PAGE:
The final issue, uh, has to — you know, you mentioned autism — that’s an area, that’s an example where our investment in basic research and basic science has to drastically increase. Um, you know, I was mentioning earlier investments, infrastructure. One of the things that I left out was investment in basic science and technology. I mentioned it in terms of energy. But the same is true on, you know, the biotech and the genome sciences. Huge opportunities for us to figure out what are the sources of diseases. How can we prevent them, or at least intervene more quickly. And autism I think is a prime candidate, where we’ve seen just a skyrocketing autism rate. Nobody knows exactly why. There’s some people are suspicious that it’s connected to vaccines and triggers, uh, but — this person included. [Points at a person in the crowd.] The science right now is inconclusive, but we have to research it. Part of the reason I think it’s very important to research it is those vaccines are also preventing huge numbers of deaths among children and preventing debilitating illnesses like polio. And so we can’t afford to junk our vaccine system. We’ve got to figure out why is it that, uh, you know, this is happening so that, you know, we are starting to see a more normal, what was a normal, rate of autism.

Hiltzik says:

When Obama says “this person included,” he’s clearly shown pointing off to his right at the person who asked him about the autism-vaccine link, and not referring to himself.

Absolutely correct. He also says:

The full transcript of his remarks also suggests that the science he says is “inconclusive” is the science of what causes autism–not the purported link to any vaccine.

That conclusion is as questionable as Hiltzik’s judgment when he says: “Kudos to Charles Johnson of Little Green Footballs for setting the record straight.” Any column that contains the words “Kudos to Charles Johnson of Little Green Footballs” is automatically suspect — as is any column that has a byline belonging to Michael Hiltzik.

And the little “Sharelines” summary at the beginning of the column says:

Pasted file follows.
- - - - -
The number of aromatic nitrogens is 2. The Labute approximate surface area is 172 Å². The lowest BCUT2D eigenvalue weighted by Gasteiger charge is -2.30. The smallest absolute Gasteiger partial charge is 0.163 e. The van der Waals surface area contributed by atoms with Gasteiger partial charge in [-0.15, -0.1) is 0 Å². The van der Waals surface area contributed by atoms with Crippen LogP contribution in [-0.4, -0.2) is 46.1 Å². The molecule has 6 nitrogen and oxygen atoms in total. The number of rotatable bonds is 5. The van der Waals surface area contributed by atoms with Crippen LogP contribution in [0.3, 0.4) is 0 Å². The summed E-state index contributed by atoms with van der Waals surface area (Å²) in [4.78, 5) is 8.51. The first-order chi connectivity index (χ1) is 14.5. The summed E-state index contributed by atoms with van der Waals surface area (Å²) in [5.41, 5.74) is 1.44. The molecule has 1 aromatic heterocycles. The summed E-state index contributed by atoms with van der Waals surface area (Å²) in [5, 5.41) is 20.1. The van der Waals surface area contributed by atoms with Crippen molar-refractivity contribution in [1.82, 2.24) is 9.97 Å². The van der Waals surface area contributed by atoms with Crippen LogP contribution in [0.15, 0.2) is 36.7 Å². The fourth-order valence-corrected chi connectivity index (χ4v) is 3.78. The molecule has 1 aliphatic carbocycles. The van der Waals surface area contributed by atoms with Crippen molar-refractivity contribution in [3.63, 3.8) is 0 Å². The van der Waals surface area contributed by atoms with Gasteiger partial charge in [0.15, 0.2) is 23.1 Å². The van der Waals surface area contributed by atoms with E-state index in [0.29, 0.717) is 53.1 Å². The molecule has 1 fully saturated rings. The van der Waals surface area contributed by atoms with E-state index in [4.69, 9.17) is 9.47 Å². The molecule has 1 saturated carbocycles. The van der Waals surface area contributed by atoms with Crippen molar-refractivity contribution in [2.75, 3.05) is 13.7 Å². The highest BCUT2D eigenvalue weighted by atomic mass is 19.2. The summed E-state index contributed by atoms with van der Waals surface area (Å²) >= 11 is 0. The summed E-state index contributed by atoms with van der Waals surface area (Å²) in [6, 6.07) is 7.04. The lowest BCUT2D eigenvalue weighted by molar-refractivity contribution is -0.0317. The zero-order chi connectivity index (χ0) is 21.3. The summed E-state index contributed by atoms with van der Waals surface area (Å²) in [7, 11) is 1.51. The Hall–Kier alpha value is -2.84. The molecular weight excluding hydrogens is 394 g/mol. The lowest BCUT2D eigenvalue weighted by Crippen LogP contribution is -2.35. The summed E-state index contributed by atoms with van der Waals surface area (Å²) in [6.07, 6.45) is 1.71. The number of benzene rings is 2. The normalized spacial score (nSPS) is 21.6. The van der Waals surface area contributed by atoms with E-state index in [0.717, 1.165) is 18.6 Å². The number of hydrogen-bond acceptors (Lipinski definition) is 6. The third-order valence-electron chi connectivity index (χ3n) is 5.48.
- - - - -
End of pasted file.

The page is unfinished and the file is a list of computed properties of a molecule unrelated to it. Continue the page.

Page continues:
Video shows that Obama contradicted the autism-vaccine link 2008, not endorsed it.

Screen Shot 2015-02-02 at 10.37.46 PM

Horseshit. I just gave you a completely fair quote in full context, and immediately on the heels of a description of a “skyrocketing autism rate” is a reference to suspicions “that it’s connected to vaccines and triggers” followed equally immediately by a statement that “[t]he science right now is inconclusive, but we have to research it.”

Jake Tapper on Twitter provides even more context. Here is what candidate Obama said about a possible link between autism and vaccines in 2008, in response to a questionnaire:

Do you think vaccines should be investigated as a possible cause of autism?

I believe that the next president must restore confidence and open communication with the American people. This includes environmental policies and government funded research. An Obama administration will go where the science and the facts lead us, whether it is about climate change or toxic heavy metals in our environment.

What will you do to protect Americans, especially young children and pregnant women, from exposure to mercury through vaccines?

I support the removal of thimerosal from all vaccines and work to ensure that Americans have access to vaccines that are mercury free.

Dave Weigel says that the comment “skates closer to the autism/vaccine theory than Christie’s” — which kind of makes you wonder (not really) why Big Media is trying to make a Thing out of Christie’s comments — but Weigel also notes that the study that allegedly smashed the link between autism and vaccines to smithereens post-dated Obama’s comments.

By the way, it’s very fashionable these days to declare the science to be settled and denounce as lunatics anyone who raises questions about these issues. Forgive me, but I am not only modest about the limits of my knowledge, but I am also skeptical about those who are not modest about the limits of theirs. And I get nervous when government wants to take away people’s freedom based on their supposed supreme knowledge. My children are vaccinated, and their parents’ collective judgment was that this was the best course of action for them. But do I believe in the infallibility of the latest scientific study, or of our central government? No. I do not.